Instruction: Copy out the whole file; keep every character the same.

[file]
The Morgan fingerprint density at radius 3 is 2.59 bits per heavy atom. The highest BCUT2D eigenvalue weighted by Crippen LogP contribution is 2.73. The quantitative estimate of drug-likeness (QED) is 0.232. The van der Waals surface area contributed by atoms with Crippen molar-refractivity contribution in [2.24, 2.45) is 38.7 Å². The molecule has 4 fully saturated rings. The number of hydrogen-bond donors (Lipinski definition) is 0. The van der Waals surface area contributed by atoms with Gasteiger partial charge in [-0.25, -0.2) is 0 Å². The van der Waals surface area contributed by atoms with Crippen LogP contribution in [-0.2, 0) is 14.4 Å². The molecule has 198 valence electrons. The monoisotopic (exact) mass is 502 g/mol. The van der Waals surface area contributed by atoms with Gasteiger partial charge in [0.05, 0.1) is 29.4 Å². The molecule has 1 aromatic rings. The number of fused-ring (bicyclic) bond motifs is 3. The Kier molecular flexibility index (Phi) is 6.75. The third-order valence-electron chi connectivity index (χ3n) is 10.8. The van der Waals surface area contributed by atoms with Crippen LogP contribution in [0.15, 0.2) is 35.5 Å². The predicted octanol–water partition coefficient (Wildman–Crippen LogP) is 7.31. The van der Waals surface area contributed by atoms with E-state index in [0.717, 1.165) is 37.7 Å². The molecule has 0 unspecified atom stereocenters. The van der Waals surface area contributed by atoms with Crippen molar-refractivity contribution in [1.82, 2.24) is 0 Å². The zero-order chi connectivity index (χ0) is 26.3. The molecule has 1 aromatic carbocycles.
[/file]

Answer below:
The Morgan fingerprint density at radius 3 is 2.59 bits per heavy atom. The highest BCUT2D eigenvalue weighted by Crippen LogP contribution is 2.73. The quantitative estimate of drug-likeness (QED) is 0.232. The van der Waals surface area contributed by atoms with Crippen molar-refractivity contribution in [2.24, 2.45) is 38.7 Å². The molecule has 4 fully saturated rings. The number of hydrogen-bond donors (Lipinski definition) is 0. The van der Waals surface area contributed by atoms with Gasteiger partial charge in [-0.25, -0.2) is 0 Å². The van der Waals surface area contributed by atoms with Crippen LogP contribution in [-0.2, 0) is 14.4 Å². The molecule has 198 valence electrons. The monoisotopic (exact) mass is 502 g/mol. The van der Waals surface area contributed by atoms with Gasteiger partial charge in [0.05, 0.1) is 29.4 Å². The molecule has 1 aromatic rings. The number of fused-ring (bicyclic) bond motifs is 3. The Kier molecular flexibility index (Phi) is 6.75. The third-order valence-electron chi connectivity index (χ3n) is 10.8. The van der Waals surface area contributed by atoms with Crippen LogP contribution in [0.15, 0.2) is 35.5 Å². The predicted octanol–water partition coefficient (Wildman–Crippen LogP) is 7.31. The van der Waals surface area contributed by atoms with E-state index in [0.717, 1.165) is 37.7 Å². The molecule has 0 unspecified atom stereocenters. The van der Waals surface area contributed by atoms with Crippen molar-refractivity contribution in [1.82, 2.24) is 0 Å². The zero-order chi connectivity index (χ0) is 26.3. The molecule has 1 aromatic carbocycles.